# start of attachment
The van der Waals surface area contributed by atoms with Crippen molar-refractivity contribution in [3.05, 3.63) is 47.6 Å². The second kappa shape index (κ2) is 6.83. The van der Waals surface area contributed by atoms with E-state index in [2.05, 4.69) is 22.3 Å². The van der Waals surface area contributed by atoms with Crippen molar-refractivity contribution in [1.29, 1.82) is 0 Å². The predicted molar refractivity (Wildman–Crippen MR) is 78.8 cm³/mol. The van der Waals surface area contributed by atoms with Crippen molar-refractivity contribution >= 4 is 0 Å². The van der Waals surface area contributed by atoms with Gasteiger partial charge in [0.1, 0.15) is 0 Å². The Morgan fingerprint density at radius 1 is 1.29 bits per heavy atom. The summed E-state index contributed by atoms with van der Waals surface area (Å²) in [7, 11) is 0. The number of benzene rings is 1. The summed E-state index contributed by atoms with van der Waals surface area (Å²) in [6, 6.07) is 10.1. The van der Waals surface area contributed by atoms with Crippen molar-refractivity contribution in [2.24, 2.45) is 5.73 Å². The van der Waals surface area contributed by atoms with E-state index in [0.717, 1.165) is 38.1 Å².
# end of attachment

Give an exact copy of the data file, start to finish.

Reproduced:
The van der Waals surface area contributed by atoms with Crippen molar-refractivity contribution in [3.05, 3.63) is 47.6 Å². The second kappa shape index (κ2) is 6.83. The van der Waals surface area contributed by atoms with E-state index in [2.05, 4.69) is 22.3 Å². The van der Waals surface area contributed by atoms with Crippen molar-refractivity contribution in [1.29, 1.82) is 0 Å². The predicted molar refractivity (Wildman–Crippen MR) is 78.8 cm³/mol. The van der Waals surface area contributed by atoms with Crippen molar-refractivity contribution >= 4 is 0 Å². The van der Waals surface area contributed by atoms with Gasteiger partial charge in [0.1, 0.15) is 0 Å². The Morgan fingerprint density at radius 1 is 1.29 bits per heavy atom. The summed E-state index contributed by atoms with van der Waals surface area (Å²) in [7, 11) is 0. The number of benzene rings is 1. The summed E-state index contributed by atoms with van der Waals surface area (Å²) in [6, 6.07) is 10.1. The van der Waals surface area contributed by atoms with Crippen molar-refractivity contribution in [2.24, 2.45) is 5.73 Å². The van der Waals surface area contributed by atoms with E-state index in [0.717, 1.165) is 38.1 Å².